2. Make an appointment. Call to confirm. These are, of course basics, but it astounded me that they actually did it. They stopped by and spoke with my wife first. She said that I would be home Saturday evening and they would be welcome to come back then. They asked her, "How about eight o'clock?" She agreed. About an hour before 8 on Saturday night, they called and asked if eight o'clock was still okay? They asked for the appointment. They set it. They confirmed it. How many salespeople today settle for "popping in sometime Monday afternoon." Mormons planned on coming back on a specific date and at a specific time and made sure that it happened. What about us?

  3. Find common ground. The one gentleman's opening words: "Our message today is one to us that is really important. And, to us, it's centered around Jesus Christ. So, just to get that one question out of the way that many people have, "Are Mormons Christians?" The answer is yes; yes, we are." They knew that my wife and I professed to be Christians. They approached us by recognizing where we come from and insisting they they come from the same place. We in sales may call this "building rapport." How often do we skip this step?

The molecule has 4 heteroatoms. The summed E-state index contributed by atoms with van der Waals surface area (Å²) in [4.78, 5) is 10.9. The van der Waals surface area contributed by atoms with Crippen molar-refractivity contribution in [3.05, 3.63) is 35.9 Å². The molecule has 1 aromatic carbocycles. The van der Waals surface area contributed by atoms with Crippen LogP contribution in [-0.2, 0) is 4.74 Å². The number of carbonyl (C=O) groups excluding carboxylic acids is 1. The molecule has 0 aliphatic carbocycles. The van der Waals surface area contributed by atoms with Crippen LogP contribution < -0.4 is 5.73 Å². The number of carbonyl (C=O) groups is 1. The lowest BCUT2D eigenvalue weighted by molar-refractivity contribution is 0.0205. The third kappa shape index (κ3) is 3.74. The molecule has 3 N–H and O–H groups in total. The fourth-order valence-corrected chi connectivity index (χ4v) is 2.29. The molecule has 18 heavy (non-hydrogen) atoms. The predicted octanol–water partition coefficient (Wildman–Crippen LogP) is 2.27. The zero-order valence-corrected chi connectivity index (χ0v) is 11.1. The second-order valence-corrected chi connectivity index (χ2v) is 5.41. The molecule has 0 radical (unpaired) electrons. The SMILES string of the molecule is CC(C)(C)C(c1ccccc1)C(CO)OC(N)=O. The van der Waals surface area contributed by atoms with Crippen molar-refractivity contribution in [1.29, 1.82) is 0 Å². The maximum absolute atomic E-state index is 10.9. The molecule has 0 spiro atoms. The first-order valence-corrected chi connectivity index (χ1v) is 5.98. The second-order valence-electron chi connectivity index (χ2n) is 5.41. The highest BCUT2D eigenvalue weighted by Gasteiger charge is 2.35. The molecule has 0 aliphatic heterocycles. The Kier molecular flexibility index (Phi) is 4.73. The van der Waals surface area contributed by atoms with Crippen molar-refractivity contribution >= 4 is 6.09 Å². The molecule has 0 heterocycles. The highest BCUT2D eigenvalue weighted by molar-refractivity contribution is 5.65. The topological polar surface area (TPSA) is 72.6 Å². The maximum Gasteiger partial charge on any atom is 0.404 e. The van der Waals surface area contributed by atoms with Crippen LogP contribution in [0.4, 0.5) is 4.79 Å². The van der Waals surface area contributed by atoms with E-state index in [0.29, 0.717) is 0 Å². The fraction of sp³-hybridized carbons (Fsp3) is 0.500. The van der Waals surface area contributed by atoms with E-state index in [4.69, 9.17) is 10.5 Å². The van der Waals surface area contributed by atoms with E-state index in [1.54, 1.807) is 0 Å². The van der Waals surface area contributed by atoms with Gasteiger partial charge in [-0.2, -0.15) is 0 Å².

4. State your intentions. "Understanding our message comes through time, through reading, and through prayer. It's something that we can just explain all at once. We're not here to make anyone accept or reject our message. It's just inviting everyone basically to come to Christ through faith in him, through baptism, receiving the holy ghost, and enduring to the end. That's really our purpose as missionaries: that's what we do." They made no mistake about what they were hoping to accomplish. Basically, he said, "We're not going to shove anything down your throat but these are the steps to our salvation and we are going to show you why you should take them." I at no point in the conversation was confused about what they were expecting from me. How many of us as salespeople find it awkward to ask for the sale because the customer never really knows if that's what we are attempting to accomplish? We need to state our sales message clearly and explicitly. If the customer doesn't know why we are there, then we have no business being there.